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Thursday, January 10, 2013
As Sheehan said…“HGH testing? May as well test for Pez for all HGH does”
The expansion of baseball’s drug-testing program puts the sport substantially ahead of the National Football League, which still does not test for H.G.H. and does not have a comparable testosterone test. The N.F.L. and its players union said in 2011 that they had agreed to blood-testing for H.G.H., but since then the union has expressed reservations and no testing protocol has been established.
The new testing in baseball will allow Commissioner Bud Selig to again argue that his sport, which was faulted for initially moving far too slowly to address the issue of performance-enhancing drugs, now has the toughest testing program of any of the professional leagues in North America.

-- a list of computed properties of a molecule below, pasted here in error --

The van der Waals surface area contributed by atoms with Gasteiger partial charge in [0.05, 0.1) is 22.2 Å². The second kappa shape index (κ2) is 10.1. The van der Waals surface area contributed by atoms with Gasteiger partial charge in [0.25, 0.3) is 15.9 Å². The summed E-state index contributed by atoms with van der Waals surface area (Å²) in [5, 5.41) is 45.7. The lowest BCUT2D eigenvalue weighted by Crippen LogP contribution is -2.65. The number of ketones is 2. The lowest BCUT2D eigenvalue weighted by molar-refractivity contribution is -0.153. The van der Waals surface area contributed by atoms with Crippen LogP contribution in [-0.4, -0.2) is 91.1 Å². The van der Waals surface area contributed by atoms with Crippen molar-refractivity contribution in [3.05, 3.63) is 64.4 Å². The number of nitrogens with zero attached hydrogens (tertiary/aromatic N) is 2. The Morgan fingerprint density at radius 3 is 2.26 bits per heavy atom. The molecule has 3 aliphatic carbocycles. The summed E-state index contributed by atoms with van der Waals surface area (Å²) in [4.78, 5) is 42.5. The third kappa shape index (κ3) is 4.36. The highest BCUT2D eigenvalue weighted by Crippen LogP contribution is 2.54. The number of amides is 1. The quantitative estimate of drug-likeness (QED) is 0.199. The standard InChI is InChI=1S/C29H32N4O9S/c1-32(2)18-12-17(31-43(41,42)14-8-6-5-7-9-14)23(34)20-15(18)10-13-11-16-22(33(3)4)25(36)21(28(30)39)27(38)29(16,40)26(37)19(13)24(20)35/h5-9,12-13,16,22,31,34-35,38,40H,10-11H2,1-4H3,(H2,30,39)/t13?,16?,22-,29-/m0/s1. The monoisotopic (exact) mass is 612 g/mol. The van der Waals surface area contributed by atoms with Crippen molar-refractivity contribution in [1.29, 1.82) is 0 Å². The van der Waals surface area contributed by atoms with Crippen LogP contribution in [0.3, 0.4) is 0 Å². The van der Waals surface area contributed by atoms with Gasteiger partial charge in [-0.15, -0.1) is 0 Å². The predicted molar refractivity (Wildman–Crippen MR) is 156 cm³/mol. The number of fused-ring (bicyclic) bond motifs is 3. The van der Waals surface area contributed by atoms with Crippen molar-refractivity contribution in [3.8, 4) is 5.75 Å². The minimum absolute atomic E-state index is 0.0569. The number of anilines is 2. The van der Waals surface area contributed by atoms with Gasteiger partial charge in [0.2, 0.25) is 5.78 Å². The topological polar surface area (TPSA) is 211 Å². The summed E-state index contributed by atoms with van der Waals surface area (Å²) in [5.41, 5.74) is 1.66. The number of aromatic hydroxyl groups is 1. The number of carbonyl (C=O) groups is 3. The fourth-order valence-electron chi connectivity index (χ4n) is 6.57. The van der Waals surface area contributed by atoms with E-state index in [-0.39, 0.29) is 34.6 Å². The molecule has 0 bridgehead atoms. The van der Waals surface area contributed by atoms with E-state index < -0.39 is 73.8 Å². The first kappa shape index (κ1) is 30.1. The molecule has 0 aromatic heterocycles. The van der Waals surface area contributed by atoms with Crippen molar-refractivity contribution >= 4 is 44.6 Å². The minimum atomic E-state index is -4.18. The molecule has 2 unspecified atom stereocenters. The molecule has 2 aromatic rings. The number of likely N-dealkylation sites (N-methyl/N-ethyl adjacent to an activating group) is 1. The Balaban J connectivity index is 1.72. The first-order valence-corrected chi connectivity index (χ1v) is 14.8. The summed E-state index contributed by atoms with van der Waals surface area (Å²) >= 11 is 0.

The expanded testing also comes on the heels of an awkward moment for baseball — the announcement on Wednesday that no players on the 2013 ballot for the Hall of Fame had received the 75 percent support needed to gain induction. The hundreds of baseball writers who cast ballots rejected the first-time candidacies of Barry Bonds and Roger Clemens because of their direct links to performance-enhancers, underlining the lingering damage that the issue of drugs is inflicting on the sport.
Posted: January 10, 2013 at 01:53 PM | 20 comment(s)
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